The Role of Psychology in Climate Communications
With global heat records being shattered each year, the reality of climate change is increasingly evident – so why aren’t more people willing to take action? Much of it has to do with human psychology. As people grow aware of the damage to the climate, they often experience a sense of loss and grief that they feel deeply but can’t fully process. This feeling then turns to paralysis or even denial because they don’t know how to address the problem.
Social science offers valuable insights for breaking through those emotional barriers. As this Huffington Post article explains, communicators need to go beyond just providing facts about climate change – we also need to acknowledge the complicated emotions this information brings up. In addition, we should avoid focusing on grim scenarios or hugely ambitious solutions, neither of which are effective messages on their own. Instead, the message should balance the urgent risks of climate change with tangible ways we can fight it. Telling people about the progress that’s already being made and showing them how they can make a difference can help spur them to action.
We’re firm believers in the value of social science here at ecoAmerica. In recent years we’ve conducted extensive psychographic research to better understand certain behaviors and attitudes regarding climate change, and devise the best methods for motivating action. Susan Clayton, who is mentioned in the Huffington Post article, co-authored our 2014 report Beyond Storms & Droughts: The Psychological Impacts of Climate Change.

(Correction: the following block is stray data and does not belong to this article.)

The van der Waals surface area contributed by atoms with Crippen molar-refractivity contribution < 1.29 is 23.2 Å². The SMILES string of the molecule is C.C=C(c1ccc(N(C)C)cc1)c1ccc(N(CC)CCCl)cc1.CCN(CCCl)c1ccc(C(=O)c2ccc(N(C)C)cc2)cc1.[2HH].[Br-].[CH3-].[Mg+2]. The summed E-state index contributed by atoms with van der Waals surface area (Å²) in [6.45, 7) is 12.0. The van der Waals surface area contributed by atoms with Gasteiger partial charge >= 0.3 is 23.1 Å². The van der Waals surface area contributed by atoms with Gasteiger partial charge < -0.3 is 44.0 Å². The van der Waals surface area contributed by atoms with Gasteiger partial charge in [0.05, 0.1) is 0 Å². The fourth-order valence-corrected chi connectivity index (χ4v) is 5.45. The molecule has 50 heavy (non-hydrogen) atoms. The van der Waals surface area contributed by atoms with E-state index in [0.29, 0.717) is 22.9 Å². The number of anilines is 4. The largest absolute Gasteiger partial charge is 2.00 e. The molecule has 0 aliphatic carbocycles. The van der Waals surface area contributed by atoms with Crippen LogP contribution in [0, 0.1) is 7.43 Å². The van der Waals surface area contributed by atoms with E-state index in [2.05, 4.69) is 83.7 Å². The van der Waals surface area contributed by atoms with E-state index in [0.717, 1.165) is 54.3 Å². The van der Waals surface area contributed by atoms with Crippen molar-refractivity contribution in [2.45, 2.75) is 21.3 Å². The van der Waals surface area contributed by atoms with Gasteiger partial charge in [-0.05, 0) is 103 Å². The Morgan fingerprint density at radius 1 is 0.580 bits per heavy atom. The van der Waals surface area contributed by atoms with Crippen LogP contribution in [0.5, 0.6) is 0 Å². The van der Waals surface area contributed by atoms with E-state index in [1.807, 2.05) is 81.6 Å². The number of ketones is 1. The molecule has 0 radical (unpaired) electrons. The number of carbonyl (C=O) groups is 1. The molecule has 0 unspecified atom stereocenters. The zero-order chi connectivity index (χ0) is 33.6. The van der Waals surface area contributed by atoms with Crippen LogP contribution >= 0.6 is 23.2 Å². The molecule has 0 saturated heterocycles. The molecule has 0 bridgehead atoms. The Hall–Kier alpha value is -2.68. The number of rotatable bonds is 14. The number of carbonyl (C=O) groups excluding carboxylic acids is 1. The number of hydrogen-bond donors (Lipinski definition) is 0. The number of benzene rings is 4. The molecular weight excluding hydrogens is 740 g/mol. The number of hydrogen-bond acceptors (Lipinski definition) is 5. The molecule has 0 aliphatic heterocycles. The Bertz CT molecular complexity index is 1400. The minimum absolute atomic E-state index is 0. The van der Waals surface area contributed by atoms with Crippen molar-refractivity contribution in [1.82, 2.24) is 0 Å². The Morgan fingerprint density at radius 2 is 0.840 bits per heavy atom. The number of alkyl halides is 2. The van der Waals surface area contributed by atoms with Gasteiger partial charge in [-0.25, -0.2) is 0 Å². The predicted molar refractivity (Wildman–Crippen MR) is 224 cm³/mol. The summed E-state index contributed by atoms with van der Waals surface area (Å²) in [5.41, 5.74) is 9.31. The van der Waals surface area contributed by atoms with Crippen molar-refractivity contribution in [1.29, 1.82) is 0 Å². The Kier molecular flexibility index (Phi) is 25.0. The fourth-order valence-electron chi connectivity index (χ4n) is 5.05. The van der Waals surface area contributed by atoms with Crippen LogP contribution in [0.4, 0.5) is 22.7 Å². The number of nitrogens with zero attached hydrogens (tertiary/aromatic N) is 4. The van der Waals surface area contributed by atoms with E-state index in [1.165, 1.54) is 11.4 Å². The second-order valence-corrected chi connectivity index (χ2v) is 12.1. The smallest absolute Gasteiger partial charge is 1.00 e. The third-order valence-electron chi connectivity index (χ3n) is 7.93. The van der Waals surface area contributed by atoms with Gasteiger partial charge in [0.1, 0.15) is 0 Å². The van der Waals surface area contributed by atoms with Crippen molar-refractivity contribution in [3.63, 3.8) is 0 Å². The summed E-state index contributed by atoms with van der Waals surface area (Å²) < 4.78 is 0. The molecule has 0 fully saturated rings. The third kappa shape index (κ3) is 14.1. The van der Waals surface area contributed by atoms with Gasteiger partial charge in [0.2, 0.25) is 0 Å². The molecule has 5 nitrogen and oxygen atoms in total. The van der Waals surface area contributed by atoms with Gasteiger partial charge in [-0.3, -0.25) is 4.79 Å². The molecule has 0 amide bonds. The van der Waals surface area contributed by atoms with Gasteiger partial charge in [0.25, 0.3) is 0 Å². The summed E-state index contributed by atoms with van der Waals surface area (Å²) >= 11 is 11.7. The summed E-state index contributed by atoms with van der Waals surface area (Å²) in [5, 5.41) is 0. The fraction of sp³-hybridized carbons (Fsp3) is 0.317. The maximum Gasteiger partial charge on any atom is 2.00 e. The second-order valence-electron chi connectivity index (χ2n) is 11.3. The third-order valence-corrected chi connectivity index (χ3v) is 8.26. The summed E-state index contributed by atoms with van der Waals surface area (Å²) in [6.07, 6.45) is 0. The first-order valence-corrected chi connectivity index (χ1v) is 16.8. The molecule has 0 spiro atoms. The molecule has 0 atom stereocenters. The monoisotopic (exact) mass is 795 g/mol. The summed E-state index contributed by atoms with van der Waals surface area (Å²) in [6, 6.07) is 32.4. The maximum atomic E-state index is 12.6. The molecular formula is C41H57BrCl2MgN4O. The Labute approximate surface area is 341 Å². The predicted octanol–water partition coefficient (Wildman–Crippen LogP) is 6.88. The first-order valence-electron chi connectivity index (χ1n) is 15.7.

By Carolyn Gregoire, contributor to The Huffington Post
By understanding emotional barriers to action, we may be able to devise better guidelines for communication, advocacy, and policy.
Climate change isn’t just a political, social and economic issue. It’s also a deeply psychological one – and now, behavioral scientists are using psychology to better understand the complex relationship between people and nature.
An increasing number of psychologists are arguing that in order to tackle the growing threat to our environment, we need to understand people’s emotional and cognitive responses to this new reality, which can run the gamut from denial to indifference to outrage to anger to grief.
Scientists in the burgeoning field of environmental psychology are working hard to bring psychological insights into discussions about climate change.
“Most people who acknowledge that climate change is occurring feel that the public response has been inadequate,” said Dr. Susan Clayton, a conservation psychologist at the College of Wooster in Ohio. “Psychologists have been looking at how it is that people process this information about risk and come to their understandings – so that’s useful to know in terms of thinking about how you can create messages that are more effective for people in terms of getting them on board.”
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